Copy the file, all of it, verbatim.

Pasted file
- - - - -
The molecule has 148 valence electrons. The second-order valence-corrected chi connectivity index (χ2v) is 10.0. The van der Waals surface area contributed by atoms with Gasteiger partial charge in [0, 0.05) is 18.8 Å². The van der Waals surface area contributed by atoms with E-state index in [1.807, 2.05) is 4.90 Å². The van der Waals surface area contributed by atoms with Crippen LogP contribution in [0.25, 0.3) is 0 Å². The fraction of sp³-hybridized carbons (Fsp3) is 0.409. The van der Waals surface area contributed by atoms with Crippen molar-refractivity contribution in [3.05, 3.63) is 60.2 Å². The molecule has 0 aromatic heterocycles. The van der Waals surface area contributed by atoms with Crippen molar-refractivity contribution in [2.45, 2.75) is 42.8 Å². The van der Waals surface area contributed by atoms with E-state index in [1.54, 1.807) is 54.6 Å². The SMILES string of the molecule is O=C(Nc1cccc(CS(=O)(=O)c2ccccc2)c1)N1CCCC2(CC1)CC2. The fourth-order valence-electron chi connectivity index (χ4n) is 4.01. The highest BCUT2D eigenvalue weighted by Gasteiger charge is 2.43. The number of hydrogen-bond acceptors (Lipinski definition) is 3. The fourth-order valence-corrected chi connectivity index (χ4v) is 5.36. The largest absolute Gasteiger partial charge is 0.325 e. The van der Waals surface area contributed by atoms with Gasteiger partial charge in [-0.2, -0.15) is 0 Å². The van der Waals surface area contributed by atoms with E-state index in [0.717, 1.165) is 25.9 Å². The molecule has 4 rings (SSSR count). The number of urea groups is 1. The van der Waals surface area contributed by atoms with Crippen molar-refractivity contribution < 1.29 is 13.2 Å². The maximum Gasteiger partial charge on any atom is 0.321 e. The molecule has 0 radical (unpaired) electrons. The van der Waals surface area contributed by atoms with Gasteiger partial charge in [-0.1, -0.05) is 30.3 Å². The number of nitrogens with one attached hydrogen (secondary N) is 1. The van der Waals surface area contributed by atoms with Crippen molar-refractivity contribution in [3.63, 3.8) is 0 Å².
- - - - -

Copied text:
The molecule has 148 valence electrons. The second-order valence-corrected chi connectivity index (χ2v) is 10.0. The van der Waals surface area contributed by atoms with Gasteiger partial charge in [0, 0.05) is 18.8 Å². The van der Waals surface area contributed by atoms with E-state index in [1.807, 2.05) is 4.90 Å². The van der Waals surface area contributed by atoms with Crippen LogP contribution in [0.25, 0.3) is 0 Å². The fraction of sp³-hybridized carbons (Fsp3) is 0.409. The van der Waals surface area contributed by atoms with Crippen molar-refractivity contribution in [3.05, 3.63) is 60.2 Å². The molecule has 0 aromatic heterocycles. The van der Waals surface area contributed by atoms with Crippen molar-refractivity contribution in [2.45, 2.75) is 42.8 Å². The van der Waals surface area contributed by atoms with E-state index in [1.54, 1.807) is 54.6 Å². The SMILES string of the molecule is O=C(Nc1cccc(CS(=O)(=O)c2ccccc2)c1)N1CCCC2(CC1)CC2. The fourth-order valence-electron chi connectivity index (χ4n) is 4.01. The highest BCUT2D eigenvalue weighted by Gasteiger charge is 2.43. The number of hydrogen-bond acceptors (Lipinski definition) is 3. The fourth-order valence-corrected chi connectivity index (χ4v) is 5.36. The largest absolute Gasteiger partial charge is 0.325 e. The van der Waals surface area contributed by atoms with Gasteiger partial charge in [-0.2, -0.15) is 0 Å². The van der Waals surface area contributed by atoms with E-state index in [0.717, 1.165) is 25.9 Å². The molecule has 4 rings (SSSR count). The number of urea groups is 1. The van der Waals surface area contributed by atoms with Crippen molar-refractivity contribution < 1.29 is 13.2 Å². The maximum Gasteiger partial charge on any atom is 0.321 e. The molecule has 0 radical (unpaired) electrons. The van der Waals surface area contributed by atoms with Gasteiger partial charge in [-0.1, -0.05) is 30.3 Å². The number of nitrogens with one attached hydrogen (secondary N) is 1. The van der Waals surface area contributed by atoms with Crippen molar-refractivity contribution in [3.63, 3.8) is 0 Å².